In the last week we've had our pick of three great gigs at Bellahouston Park as part of the Glasgow Summer Sessions.
Eminem, Avicii and the Kings of Leon all put on sold-out shows and, by all accounts, all three were brilliant.
But while thousands went along and enjoyed the gigs in the right spirit, there were a string of geniuses who flouted the law and did their best to damage the city's chances of holding such events in the future.
As well as 35 people being arrested for various crimes at the Eminem show, 29 at Avicii and 10 at the Kings of Leon, the Evening Times reported on local residents having to deal with drunk idiots urinating in their gardens as they left the venue.
It is difficult to understand why someone would pay a small fortune for a ticket, then behave in a way that might see them having to take in the gig from the back of a police van.
It's not a phenomenon specific to Glasgow, of course, but we do seem to have a fairly high number of roasters intent on ruining things for everyone else.
We've all been to a gig where a plastic pint cup full of (hopefully) beer smashes into the back of some poor soul's head, with the resulting explosion soaking everyone within a few feet.
Some venues have cracked down very hard on such things, with King Tut's Wah Wah Hut having particularly well-trained staff who make sure the gig-going experience is pleasant for everyone.
Morons are removed swiftly and with little fuss. But among 35,000 people at Bellahouston Park, it's not as easy to identify the wahoos.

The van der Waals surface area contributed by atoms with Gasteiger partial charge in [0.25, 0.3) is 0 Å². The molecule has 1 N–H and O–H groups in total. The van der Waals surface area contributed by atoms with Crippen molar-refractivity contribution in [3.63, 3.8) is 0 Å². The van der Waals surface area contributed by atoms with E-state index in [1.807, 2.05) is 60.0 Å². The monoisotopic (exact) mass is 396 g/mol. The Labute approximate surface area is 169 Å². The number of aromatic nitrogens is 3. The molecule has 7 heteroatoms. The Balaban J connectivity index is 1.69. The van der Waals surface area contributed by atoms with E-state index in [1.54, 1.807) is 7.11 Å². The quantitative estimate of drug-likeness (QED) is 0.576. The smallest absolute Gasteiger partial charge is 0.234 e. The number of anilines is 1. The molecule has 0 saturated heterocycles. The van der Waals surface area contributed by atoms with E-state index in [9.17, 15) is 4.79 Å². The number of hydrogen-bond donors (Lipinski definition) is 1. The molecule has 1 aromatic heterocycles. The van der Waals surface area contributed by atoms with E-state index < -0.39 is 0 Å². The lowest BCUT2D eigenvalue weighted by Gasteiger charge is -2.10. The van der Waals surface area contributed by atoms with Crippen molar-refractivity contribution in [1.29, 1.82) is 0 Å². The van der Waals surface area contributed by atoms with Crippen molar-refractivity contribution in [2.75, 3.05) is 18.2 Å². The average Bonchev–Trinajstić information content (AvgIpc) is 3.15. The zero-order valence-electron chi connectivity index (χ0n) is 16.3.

Residents around the park will have been inconvenienced by the noise and by having their streets flooded with cars, but they would probably have been able to grin and bear it had it not been for their gardens being turned into mass lavvies.
The police do what they can at these events, weeding out as many yobs as they can. But they can only do so much.
The council will be sifting through letters of complaint from residents of the South Side and it's not too hard to imagine them wondering whether these shows are worth all the hassle at all.
If you were the one making the decision on whether to grant a licence for a massive gig at Bellahouston Park, knowing what has happened this last week, you'd be forgiven for issuing a swift rejection.
Festivals, away from towns and cities, are easier to justify with no neighbours to upset.
But when mass entertainment turns to mass frustration for those living in the blast zone, it puts the future of events like the Summer Sessions at risk.